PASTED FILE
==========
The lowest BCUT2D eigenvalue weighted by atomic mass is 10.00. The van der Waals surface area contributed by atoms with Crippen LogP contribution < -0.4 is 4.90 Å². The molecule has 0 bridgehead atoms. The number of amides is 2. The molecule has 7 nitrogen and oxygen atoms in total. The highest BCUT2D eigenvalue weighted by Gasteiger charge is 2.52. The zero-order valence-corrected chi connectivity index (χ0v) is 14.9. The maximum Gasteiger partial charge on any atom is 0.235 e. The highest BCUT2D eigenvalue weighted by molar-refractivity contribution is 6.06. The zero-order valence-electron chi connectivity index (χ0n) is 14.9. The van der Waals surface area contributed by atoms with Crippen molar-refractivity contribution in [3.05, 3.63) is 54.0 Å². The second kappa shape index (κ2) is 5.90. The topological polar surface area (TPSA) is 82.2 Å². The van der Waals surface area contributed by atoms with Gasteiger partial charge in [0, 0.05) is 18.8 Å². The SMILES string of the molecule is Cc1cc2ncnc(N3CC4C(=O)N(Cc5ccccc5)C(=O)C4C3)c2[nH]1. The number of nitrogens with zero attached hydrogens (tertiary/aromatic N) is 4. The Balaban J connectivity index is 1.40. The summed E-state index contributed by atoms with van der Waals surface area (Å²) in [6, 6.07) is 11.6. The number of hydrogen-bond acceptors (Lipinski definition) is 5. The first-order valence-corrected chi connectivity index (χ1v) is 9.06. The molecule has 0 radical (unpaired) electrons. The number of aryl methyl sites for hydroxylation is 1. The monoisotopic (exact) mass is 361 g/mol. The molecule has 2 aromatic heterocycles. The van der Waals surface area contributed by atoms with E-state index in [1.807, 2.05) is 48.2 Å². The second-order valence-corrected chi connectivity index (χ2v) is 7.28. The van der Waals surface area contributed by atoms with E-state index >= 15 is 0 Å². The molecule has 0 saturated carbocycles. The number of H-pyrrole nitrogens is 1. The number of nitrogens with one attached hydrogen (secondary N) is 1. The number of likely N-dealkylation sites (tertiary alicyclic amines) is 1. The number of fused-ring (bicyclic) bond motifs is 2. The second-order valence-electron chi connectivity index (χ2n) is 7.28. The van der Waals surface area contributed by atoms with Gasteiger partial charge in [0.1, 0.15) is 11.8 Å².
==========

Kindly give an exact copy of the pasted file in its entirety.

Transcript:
The lowest BCUT2D eigenvalue weighted by atomic mass is 10.00. The van der Waals surface area contributed by atoms with Crippen LogP contribution < -0.4 is 4.90 Å². The molecule has 0 bridgehead atoms. The number of amides is 2. The molecule has 7 nitrogen and oxygen atoms in total. The highest BCUT2D eigenvalue weighted by Gasteiger charge is 2.52. The zero-order valence-corrected chi connectivity index (χ0v) is 14.9. The maximum Gasteiger partial charge on any atom is 0.235 e. The highest BCUT2D eigenvalue weighted by molar-refractivity contribution is 6.06. The zero-order valence-electron chi connectivity index (χ0n) is 14.9. The van der Waals surface area contributed by atoms with Crippen molar-refractivity contribution in [3.05, 3.63) is 54.0 Å². The second kappa shape index (κ2) is 5.90. The topological polar surface area (TPSA) is 82.2 Å². The van der Waals surface area contributed by atoms with Gasteiger partial charge in [0, 0.05) is 18.8 Å². The SMILES string of the molecule is Cc1cc2ncnc(N3CC4C(=O)N(Cc5ccccc5)C(=O)C4C3)c2[nH]1. The number of nitrogens with zero attached hydrogens (tertiary/aromatic N) is 4. The Balaban J connectivity index is 1.40. The summed E-state index contributed by atoms with van der Waals surface area (Å²) in [6, 6.07) is 11.6. The number of hydrogen-bond acceptors (Lipinski definition) is 5. The first-order valence-corrected chi connectivity index (χ1v) is 9.06. The molecule has 0 radical (unpaired) electrons. The number of aryl methyl sites for hydroxylation is 1. The monoisotopic (exact) mass is 361 g/mol. The molecule has 2 aromatic heterocycles. The van der Waals surface area contributed by atoms with E-state index in [1.807, 2.05) is 48.2 Å². The second-order valence-corrected chi connectivity index (χ2v) is 7.28. The van der Waals surface area contributed by atoms with E-state index >= 15 is 0 Å². The molecule has 0 saturated carbocycles. The number of H-pyrrole nitrogens is 1. The number of nitrogens with one attached hydrogen (secondary N) is 1. The number of likely N-dealkylation sites (tertiary alicyclic amines) is 1. The number of fused-ring (bicyclic) bond motifs is 2. The second-order valence-electron chi connectivity index (χ2n) is 7.28. The van der Waals surface area contributed by atoms with Gasteiger partial charge in [0.1, 0.15) is 11.8 Å².